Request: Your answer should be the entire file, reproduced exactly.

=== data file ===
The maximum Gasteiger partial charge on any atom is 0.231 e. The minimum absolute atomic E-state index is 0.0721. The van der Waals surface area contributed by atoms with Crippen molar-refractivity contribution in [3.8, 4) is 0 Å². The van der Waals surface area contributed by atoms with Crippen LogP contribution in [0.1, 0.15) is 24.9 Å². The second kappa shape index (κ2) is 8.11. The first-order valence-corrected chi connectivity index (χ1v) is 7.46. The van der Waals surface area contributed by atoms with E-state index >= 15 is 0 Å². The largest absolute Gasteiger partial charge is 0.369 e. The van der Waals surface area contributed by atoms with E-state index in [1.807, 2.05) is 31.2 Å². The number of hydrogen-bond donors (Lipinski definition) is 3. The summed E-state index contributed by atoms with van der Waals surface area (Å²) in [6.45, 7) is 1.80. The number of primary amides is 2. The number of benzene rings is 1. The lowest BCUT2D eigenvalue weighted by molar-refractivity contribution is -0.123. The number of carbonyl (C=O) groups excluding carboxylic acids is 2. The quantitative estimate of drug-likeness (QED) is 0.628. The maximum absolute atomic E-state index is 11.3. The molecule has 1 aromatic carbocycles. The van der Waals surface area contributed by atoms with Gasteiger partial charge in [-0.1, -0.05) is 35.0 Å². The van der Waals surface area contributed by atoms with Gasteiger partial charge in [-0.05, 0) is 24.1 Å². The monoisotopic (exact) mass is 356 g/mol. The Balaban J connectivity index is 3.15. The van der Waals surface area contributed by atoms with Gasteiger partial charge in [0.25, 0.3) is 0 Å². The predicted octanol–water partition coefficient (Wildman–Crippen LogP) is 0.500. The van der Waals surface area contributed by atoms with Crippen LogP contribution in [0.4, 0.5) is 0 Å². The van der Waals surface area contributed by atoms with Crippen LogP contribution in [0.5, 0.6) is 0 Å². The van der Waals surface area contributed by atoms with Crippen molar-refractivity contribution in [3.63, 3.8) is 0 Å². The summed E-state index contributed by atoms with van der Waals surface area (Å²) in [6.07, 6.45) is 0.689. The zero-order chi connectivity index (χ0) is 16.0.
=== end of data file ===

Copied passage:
The maximum Gasteiger partial charge on any atom is 0.231 e. The minimum absolute atomic E-state index is 0.0721. The van der Waals surface area contributed by atoms with Crippen molar-refractivity contribution in [3.8, 4) is 0 Å². The van der Waals surface area contributed by atoms with Crippen LogP contribution in [0.1, 0.15) is 24.9 Å². The second kappa shape index (κ2) is 8.11. The first-order valence-corrected chi connectivity index (χ1v) is 7.46. The van der Waals surface area contributed by atoms with E-state index >= 15 is 0 Å². The largest absolute Gasteiger partial charge is 0.369 e. The van der Waals surface area contributed by atoms with E-state index in [1.807, 2.05) is 31.2 Å². The number of hydrogen-bond donors (Lipinski definition) is 3. The summed E-state index contributed by atoms with van der Waals surface area (Å²) in [6.45, 7) is 1.80. The number of primary amides is 2. The number of benzene rings is 1. The lowest BCUT2D eigenvalue weighted by molar-refractivity contribution is -0.123. The number of carbonyl (C=O) groups excluding carboxylic acids is 2. The quantitative estimate of drug-likeness (QED) is 0.628. The maximum absolute atomic E-state index is 11.3. The molecule has 1 aromatic carbocycles. The van der Waals surface area contributed by atoms with Gasteiger partial charge in [-0.1, -0.05) is 35.0 Å². The van der Waals surface area contributed by atoms with Gasteiger partial charge in [-0.05, 0) is 24.1 Å². The monoisotopic (exact) mass is 356 g/mol. The Balaban J connectivity index is 3.15. The van der Waals surface area contributed by atoms with Gasteiger partial charge in [0.25, 0.3) is 0 Å². The predicted octanol–water partition coefficient (Wildman–Crippen LogP) is 0.500. The van der Waals surface area contributed by atoms with Crippen LogP contribution in [0.4, 0.5) is 0 Å². The van der Waals surface area contributed by atoms with Crippen LogP contribution in [0.5, 0.6) is 0 Å². The van der Waals surface area contributed by atoms with Crippen molar-refractivity contribution in [3.63, 3.8) is 0 Å². The summed E-state index contributed by atoms with van der Waals surface area (Å²) in [6.07, 6.45) is 0.689. The zero-order chi connectivity index (χ0) is 16.0.